3. Positive messaging

The discussion on scaling the RE sector often overlooks an important stakeholder: the media. Public perception of RE development depends largely on how it is portrayed in the media. Negative news coverage—that which focuses on rights denied and livelihoods lost—will colour people’s opinion and may even deter landholders from leasing their land to developers.

It’s important for the developer to have a well thought out strategy on working with the media to disseminate messages that reinforce the long-term benefits of clean energy and energy security; the company’s efforts to centre the community in its plans should be highlighted as well. Naturally, this is contingent on community-building measures that are actually being implemented. Positive messaging will also win the confidence of the affected communities and reassure them that they are bona fide stakeholders in the process.

Much has been said about the Pavagada model. When we visited the site in 2021, we discovered that although the community had not yet received the free electricity promised, they had access to other facilities. More schools and colleges had opened in the area. This addressed the problem of the local youth having to travel 45 km to attend college. The local government was also more involved in the development of the region, with better water supply, road connectivity, health facilities, etc.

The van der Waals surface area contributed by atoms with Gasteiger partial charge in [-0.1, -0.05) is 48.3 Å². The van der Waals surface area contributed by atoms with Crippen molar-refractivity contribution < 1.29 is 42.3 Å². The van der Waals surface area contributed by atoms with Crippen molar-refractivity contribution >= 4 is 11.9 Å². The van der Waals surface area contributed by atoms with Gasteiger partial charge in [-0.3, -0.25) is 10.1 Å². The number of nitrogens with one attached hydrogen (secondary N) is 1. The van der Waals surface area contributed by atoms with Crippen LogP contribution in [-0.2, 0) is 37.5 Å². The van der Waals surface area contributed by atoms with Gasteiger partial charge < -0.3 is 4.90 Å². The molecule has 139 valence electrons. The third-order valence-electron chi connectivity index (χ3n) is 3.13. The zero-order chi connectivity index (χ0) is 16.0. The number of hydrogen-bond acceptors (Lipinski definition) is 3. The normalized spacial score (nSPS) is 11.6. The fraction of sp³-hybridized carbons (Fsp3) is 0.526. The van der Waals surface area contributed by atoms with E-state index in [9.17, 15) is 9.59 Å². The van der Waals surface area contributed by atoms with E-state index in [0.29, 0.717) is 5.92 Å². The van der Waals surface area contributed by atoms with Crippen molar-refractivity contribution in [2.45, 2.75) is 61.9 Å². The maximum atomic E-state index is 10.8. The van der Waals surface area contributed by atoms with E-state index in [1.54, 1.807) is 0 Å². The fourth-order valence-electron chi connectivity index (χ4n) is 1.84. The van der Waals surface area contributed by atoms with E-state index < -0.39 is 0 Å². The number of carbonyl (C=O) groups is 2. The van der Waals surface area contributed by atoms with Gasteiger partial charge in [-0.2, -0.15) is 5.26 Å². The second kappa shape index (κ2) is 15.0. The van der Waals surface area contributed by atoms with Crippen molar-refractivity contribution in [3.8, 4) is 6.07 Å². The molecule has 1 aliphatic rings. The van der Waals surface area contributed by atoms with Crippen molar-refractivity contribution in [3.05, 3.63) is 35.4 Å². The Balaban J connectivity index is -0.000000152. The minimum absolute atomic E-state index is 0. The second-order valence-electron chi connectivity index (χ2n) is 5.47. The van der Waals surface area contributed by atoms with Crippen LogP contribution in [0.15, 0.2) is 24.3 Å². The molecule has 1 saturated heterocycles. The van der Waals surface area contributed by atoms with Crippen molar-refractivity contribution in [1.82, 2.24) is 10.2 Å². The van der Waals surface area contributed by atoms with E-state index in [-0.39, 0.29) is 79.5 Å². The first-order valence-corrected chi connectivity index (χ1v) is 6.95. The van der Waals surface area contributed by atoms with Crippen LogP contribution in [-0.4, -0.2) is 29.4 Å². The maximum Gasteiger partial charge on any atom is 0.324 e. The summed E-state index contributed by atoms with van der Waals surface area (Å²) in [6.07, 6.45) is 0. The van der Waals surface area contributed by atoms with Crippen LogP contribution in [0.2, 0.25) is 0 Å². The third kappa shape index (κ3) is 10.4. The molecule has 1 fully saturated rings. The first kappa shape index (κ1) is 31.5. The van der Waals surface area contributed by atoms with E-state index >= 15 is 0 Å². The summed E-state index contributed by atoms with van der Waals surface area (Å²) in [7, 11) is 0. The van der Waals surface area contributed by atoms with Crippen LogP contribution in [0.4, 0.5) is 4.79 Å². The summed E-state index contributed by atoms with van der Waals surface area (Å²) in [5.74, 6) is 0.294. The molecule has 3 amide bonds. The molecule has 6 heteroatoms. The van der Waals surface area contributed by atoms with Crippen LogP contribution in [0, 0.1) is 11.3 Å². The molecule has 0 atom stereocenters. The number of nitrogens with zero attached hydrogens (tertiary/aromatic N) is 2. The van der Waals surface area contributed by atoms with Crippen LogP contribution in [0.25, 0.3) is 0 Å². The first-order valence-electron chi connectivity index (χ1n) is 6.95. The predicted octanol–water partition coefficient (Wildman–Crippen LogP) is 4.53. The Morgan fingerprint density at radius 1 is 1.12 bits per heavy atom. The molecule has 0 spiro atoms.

No benefits can arrive overnight; their delivery needs long-term planning. And these plans need to be reviewed every five to 10 years keeping in mind benefits for the next generation. The media can help amplify these ideas.

4. Room for civil society

Companies need to bring more civil society organisations (CSOs) into RE negotiations as they are well placed to coordinate between the government, industry, and community. As organisations that work closely at the grassroots, CSOs are trusted by the community. This places them in an advantageous position to rally for better terms on their behalf, and to mitigate potential conflict that may emerge from a project. Civil society can thus play an instrumental role in developing a community-centred, participatory model for scaling RE.